The Caged Bird by Maya Angelou

The Caged Bird by Maya Angelou
Maya Angelou had a powerful voice and a way of finding her target with very few words. The title of her autobiographical book, I Know Why the Caged Bird Sings, is a prime example. In just those seven words she has made a strong statement about life and living. That title could almost qualify as a poem, except that it does not say enough. However, it does say volumes about her attitude.

The image which we, the readers, see is that of a bird in a cage sorrowfully singing until we read her poem, The Caged Bird. Generally we see a beautiful bird, because we feel empathy with the bird, so it must be beautiful. Then we see the bird too large for a small cage, because we invent more hardship than there is in our need to create tragedy from this image. This title is compelling in that way and we feel great desire to read this book.

In her poem, The Caged Bird, Maya Angelou starts with a verse about the free bird “leaping on the back of the wind” and “floating downstream” then he “dips his wing in the orange sun rays and dares to claim the sky”. This bird is powerful and yet he need not exert the slightest effort once he is on the back of the wind and we can see him in our minds as he become s huge silhouette against the sunset, wheeling around and finally taking over the sky as we see only this bird. The sky is so huge as to seem eternal and he “claims” it like a warrior’s prize.

Then she introduces the caged bird stalking a narrow cage and we suddenly see the parallel with man as the bars of the cage become bars of rage that blinds him. Next we see his wings are clipped, so he could not fly even if he was free. His feet are tied and he is truly a prisoner. The last line of this verse creates a dual image as he “opens his throat to sing”. One of the most common uses of the first part of the phrase creates and image of cutting one’s throat and we can imagine blood streaming as he sings.

In the third verse we hear the “fearful trill” of his singing of “things unknown” and she says it is heard on a distant hill as he sings for freedom (which he has never known). In the next two four line verses the poet compares the free and the caged bird and ends with the same line, “so he opens his throat to sing.”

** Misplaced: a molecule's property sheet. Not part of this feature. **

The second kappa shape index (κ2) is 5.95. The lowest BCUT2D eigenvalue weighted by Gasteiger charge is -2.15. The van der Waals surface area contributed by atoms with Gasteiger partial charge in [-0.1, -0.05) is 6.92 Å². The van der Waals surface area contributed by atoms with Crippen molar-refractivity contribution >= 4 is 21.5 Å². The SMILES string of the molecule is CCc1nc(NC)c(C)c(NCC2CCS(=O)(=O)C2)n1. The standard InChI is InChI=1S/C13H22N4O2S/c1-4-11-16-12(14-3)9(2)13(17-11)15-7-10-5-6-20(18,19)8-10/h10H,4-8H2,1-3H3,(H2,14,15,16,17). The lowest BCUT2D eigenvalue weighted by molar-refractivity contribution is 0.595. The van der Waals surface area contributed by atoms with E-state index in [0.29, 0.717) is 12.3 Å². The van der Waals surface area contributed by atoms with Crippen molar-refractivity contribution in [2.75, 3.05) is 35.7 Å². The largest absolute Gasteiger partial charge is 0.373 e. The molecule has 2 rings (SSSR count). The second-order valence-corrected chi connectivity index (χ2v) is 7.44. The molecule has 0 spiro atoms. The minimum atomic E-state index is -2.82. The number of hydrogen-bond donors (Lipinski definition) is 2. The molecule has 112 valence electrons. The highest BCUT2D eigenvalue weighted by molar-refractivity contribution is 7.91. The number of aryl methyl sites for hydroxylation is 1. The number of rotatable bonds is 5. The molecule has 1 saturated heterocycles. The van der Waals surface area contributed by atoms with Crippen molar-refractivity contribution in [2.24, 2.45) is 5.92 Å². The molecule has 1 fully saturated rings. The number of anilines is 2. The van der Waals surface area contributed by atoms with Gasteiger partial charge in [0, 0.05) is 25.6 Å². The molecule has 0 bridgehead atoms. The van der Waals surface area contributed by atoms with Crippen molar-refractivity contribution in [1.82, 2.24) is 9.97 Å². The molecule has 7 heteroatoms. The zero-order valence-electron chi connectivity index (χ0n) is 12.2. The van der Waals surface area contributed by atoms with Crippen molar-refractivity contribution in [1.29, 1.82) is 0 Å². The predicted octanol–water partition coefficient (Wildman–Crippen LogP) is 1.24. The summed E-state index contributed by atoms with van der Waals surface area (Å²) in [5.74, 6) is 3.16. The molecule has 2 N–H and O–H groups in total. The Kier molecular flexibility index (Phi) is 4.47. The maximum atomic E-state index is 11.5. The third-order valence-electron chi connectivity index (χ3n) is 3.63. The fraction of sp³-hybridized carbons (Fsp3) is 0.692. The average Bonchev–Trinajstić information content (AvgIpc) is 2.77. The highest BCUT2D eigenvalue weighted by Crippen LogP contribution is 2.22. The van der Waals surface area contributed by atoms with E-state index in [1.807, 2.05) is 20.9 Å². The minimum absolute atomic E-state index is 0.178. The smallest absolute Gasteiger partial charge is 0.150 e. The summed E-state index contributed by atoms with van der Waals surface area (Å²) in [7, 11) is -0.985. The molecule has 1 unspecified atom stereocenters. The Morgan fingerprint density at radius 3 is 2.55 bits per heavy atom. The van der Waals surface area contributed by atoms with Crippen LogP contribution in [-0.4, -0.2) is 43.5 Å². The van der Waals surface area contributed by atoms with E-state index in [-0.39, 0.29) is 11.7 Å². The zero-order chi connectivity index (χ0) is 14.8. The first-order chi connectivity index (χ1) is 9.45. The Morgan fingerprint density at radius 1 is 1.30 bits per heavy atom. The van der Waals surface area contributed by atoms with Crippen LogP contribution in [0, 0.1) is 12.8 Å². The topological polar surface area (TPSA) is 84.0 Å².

The poem ends with a repetition of the third verse finishing with the line, “the caged bird sings of freedom.” This poem is, of itself, a metaphor for people who struggle against limitations that hold them in place as surely as the bonds of the caged bird. The clipped wings being ways in which talent is prevented from being used. The bound feet keep the person in one place, their place as defined by the people who tied the knot. These people bleed figuratively in an effort to escape their cage and they sing in desperation, in spite of the cost, because they can.

It is a powerful image of the bird with bound feet, clipped wings and caged that he makes a joyous sound of singing of freedom in spite of the pain that brings, and he does it merely because it is the one thing he can still do.

What is most important about this poem is that the imagery is so strong that anyone can respond to it. It is not necessary to take it all apart as I have done. It simply has an effect without any analysis at all. The key is the layering of strong images and that final double entendre image of ‘opening his throat’ to sing. We know that the poet means that the bird flexes the muscles to widen the vocal cavity, but we cannot escape the other image of blood flowing from it as he sings and we react. Maya Angelou has touched us once again from beyond the grave.

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